Iraq Money Faces More Delays in the House
"My patience is growing thin," Senate Appropriations Chairman Robert C. Byrd (D-W. Va.) growled today, and he wasn't referring to the typically glacial pace of the World's Greatest Deliberative Body. Instead, Byrd was looking askance across the Capitol at House Democratic leaders, who have been dragging their feet on one of the most important bills Congress will deal with this year.
House Democrats are struggling to move a supplemental spending bill that has grown to include new benefits for veterans and the unemployed in addition to more than $160 billion to fund military options in Iraq and Afghanistan.
Having taken the unusual step of bypassing the Appropriations Committee altogether, House Democratic leaders had originally planned to bring their version of the spending bill straight to the chamber floor today, despite strong opposition from Republicans. At the same time, the Senate Appropriations panel planned to markup its own supplemental measure today. That was the plan -- "was" being the operative word.
Instead, neither of those things is happening. First the House decided to punt consideration of its bill until next week, after complaints from conservative Blue Dog Democrats that an otherwise popular part of the package -- increased educational benefits for military veterans -- was not "paid for" with a corresponding spending cut or tax increase. The Blue Dogs fear that the veterans money would quickly become a new mandatory government program that Congress would have to fund year after year without any obvious way to cover the cost. And House Democratic leaders need the support of just about every member of their own party, given how angry the GOP is with the way the majority has handled the bill.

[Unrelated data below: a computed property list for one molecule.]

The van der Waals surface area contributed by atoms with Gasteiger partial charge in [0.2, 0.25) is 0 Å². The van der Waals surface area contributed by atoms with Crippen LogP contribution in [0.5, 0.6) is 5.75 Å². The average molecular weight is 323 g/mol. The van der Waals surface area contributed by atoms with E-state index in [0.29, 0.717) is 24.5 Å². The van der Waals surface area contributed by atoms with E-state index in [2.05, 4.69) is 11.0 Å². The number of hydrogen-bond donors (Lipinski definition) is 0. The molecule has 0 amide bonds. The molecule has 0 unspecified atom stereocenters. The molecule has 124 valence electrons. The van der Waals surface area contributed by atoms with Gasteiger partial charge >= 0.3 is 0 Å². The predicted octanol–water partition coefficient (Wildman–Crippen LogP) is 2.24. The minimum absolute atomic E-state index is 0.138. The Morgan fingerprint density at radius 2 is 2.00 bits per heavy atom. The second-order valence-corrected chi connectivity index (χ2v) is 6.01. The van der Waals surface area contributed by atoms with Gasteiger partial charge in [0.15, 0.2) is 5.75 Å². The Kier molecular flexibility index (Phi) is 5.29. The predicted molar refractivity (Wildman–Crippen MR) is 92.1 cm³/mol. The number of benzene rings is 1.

The House's decision to postpone the bill forced Senator Byrd Byrd (D-W.Va.) to grudgingly put off his panel's markup, though he warned in a statement: "I am putting my colleagues in both the House and Senate on notice that whether the House acts or not next week, the Senate Appropriations Committee will move forward with a mark-up of the Supplemental Appropriations bill."
So Democrats have bought themselves at least a few more days to put together a very difficult political puzzle. Their decision to add domestic items to the supplemental seems to have guaranteed a veto from President Bush, if the bill gets that far. Anti-war Democrats still want the chance to vote on language that would require the Iraq money to be spent only on troop withdrawal. The Blue Dogs have their problems with the veterans funding issue, and Republicans are unhappy with everything from the substance of the bill to the process of moving it through the system.
Will Democrats devise a way to reconcile all of those competing concerns by next Tuesday or Wednesday, and will they get a bill to Bush's desk before the Memorial Day recess? Seems like a tall order, but the majority isn't considering failure as an option.
"I am very confident that next week we will come to the floor with a bill that has the full consensus of the Democrats and hopefully can attract a large number of Republicans as well," Speaker Nancy Pelosi (D-Calif.) said today. "We will then send it to the Senate. The Senate will work its will, and it will probably come back to us, and we will send it to the President. And, yes, we intend to do that by Memorial Day break."
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